Ray Wilding-White – in memory

  • Years at WGBH FM and TV: 1951-1956
  • Positions: Music producer-director

From Larry Creshkoff — 9/3/2001

Ray Wilding-White, who was a music producer-director at WGBH-FM and TV during the years 1951-1956, died on Friday, August 24, 2001, at his home in Kewaunee, Wisconsin.

On FM, he did many live musical performances from Jordan Hall and Sanders Theatre. Children’s Circle with Nancy Harper was his five-day-a-week responsibility on FM for four years.

He originated Images, a daily half-hour that intermixed slides, opaques, music, and commentary from the Museum of Fine Arts.

Anyone interested in a highly idiosyncratic view of how things were during his period at the stations should read [intlink id=”1050″ type=”post”]One Way to Run a Railroad[/intlink] which was posted on the Web site in time for the 2000 reunion.

Ray is survived by his wife, Glennie. You can make contact with her through Larry at


Ray was a utility producer/director at WGBH from 1951 to 1956. His range was extensive, including musical performances on both FM and TV, “Children’s Circle” on FM, and “Images” on TV, which brought together in highly innovative ways the visual resources of the Museum of Fine Arts with music and narration, in an ongoing live series five days a week. He also composed and conducted the theme music for two series produced under the aegis of the National Educational Television and Radio Center: “Of Science and Scientists,” and “Action at Law.”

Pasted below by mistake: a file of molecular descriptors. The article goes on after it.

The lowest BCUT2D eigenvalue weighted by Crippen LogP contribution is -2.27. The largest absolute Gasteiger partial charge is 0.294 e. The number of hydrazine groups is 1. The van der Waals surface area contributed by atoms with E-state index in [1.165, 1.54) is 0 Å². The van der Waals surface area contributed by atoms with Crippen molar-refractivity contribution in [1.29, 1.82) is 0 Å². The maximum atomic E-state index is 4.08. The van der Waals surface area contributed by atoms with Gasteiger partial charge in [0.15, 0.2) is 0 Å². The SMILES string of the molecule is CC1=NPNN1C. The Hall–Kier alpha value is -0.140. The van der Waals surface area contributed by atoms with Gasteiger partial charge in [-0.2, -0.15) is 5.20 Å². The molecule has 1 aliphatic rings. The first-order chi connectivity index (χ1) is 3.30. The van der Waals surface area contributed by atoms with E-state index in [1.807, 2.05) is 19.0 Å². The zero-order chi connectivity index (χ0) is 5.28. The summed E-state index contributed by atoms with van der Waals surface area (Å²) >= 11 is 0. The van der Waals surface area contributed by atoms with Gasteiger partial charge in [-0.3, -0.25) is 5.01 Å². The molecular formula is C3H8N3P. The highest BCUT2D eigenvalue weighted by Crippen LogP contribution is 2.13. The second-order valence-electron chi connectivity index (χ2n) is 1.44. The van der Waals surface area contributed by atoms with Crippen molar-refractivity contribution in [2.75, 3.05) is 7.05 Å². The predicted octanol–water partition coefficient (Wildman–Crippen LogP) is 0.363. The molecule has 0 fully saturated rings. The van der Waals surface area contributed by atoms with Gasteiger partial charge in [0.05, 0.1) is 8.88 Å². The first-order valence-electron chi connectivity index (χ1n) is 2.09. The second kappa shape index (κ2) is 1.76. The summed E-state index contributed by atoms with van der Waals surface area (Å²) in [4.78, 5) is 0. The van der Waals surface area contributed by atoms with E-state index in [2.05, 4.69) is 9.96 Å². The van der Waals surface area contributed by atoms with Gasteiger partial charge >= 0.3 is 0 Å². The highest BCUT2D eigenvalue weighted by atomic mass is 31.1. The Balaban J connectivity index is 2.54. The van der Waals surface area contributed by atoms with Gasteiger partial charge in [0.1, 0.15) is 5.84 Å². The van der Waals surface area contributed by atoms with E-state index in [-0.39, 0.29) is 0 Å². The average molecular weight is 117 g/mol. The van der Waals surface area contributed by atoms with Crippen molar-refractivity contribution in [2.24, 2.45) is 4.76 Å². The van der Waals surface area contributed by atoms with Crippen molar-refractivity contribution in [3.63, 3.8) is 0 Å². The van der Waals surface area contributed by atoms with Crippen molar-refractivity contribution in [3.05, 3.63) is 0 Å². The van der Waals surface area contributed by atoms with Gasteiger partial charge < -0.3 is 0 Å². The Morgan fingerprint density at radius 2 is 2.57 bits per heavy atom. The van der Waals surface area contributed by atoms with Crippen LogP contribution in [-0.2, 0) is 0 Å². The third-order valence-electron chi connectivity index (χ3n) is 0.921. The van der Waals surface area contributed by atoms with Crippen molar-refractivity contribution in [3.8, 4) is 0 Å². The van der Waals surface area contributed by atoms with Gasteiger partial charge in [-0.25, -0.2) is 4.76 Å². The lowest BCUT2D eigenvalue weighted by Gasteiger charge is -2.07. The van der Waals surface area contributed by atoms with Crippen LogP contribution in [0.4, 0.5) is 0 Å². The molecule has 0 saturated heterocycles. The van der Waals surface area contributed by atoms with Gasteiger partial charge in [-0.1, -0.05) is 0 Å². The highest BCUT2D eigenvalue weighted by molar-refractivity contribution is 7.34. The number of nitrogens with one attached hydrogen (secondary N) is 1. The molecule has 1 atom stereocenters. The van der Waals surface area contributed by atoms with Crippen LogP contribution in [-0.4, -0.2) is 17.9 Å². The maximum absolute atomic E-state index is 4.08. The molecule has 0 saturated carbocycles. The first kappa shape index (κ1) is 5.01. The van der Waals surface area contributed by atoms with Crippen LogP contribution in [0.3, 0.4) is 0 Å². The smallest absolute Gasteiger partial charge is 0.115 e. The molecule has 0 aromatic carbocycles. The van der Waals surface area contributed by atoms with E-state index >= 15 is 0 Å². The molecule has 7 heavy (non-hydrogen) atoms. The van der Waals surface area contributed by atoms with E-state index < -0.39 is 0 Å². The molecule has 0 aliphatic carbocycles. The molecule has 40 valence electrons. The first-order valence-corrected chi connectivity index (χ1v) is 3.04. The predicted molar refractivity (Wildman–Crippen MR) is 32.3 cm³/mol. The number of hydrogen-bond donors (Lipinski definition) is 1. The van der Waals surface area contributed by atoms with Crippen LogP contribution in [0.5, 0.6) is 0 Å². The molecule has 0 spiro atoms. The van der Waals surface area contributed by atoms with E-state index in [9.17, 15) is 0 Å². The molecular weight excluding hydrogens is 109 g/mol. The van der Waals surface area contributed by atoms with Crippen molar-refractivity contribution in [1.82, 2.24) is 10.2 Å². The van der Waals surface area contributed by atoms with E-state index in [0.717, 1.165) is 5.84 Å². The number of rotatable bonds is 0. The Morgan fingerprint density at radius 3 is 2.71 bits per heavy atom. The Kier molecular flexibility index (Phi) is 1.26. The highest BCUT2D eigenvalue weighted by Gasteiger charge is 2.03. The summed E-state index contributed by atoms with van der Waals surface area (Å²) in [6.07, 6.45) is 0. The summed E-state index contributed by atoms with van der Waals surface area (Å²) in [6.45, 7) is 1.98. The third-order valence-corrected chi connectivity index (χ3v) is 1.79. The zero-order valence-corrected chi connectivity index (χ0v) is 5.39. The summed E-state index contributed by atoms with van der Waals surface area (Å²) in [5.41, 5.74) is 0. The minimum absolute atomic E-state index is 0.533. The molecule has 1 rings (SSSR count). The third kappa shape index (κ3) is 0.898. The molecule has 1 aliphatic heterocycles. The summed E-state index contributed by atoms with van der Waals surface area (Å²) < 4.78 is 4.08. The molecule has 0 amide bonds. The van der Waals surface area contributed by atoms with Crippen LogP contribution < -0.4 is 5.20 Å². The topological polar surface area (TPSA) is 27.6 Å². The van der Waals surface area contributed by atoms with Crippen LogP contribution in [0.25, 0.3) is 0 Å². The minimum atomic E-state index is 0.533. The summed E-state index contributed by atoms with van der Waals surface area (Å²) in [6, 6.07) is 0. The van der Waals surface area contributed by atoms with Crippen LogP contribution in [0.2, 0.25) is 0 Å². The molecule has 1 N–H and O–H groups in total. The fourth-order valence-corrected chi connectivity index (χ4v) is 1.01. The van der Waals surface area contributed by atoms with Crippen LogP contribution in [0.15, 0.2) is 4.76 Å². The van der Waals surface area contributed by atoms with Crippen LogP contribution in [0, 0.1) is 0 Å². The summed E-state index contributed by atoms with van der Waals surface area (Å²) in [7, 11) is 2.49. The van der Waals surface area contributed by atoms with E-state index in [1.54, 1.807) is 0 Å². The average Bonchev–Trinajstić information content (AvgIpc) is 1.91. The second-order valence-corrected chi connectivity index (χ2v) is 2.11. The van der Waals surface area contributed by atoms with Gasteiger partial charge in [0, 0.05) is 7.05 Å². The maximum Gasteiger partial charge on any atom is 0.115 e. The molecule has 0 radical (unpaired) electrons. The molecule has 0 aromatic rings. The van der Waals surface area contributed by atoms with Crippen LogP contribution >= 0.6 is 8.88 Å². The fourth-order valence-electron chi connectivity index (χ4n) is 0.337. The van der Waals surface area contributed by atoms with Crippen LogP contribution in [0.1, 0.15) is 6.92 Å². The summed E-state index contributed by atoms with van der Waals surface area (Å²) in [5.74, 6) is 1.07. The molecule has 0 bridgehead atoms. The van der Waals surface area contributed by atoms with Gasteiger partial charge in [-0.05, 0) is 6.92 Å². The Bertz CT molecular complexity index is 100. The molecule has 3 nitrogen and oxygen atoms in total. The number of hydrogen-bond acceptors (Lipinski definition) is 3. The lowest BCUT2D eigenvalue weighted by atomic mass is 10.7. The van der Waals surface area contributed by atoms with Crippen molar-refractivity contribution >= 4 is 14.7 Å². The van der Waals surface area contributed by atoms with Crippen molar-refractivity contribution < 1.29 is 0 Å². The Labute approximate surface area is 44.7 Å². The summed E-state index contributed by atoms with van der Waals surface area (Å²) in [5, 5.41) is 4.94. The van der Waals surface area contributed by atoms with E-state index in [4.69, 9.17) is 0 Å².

After leaving WGBH, he took a doctorate in music at Boston University. He subsequently taught music in the humanities department of Case Institute of Technology in Cleveland, and then at De Paul University in Chicago, attaining the rank of full professor. He is the composer of some 180 works, a number of which have been performed by the American String Quartet, the Chicago String Ensemble, and the Cleveland Symphony Orchestra.

Among his “extra-curricular” activities while in Chicago was “Our American Music” on WFMT — a daily series (366 programs!) produced in commemoration of the U.S. Bicentennial.

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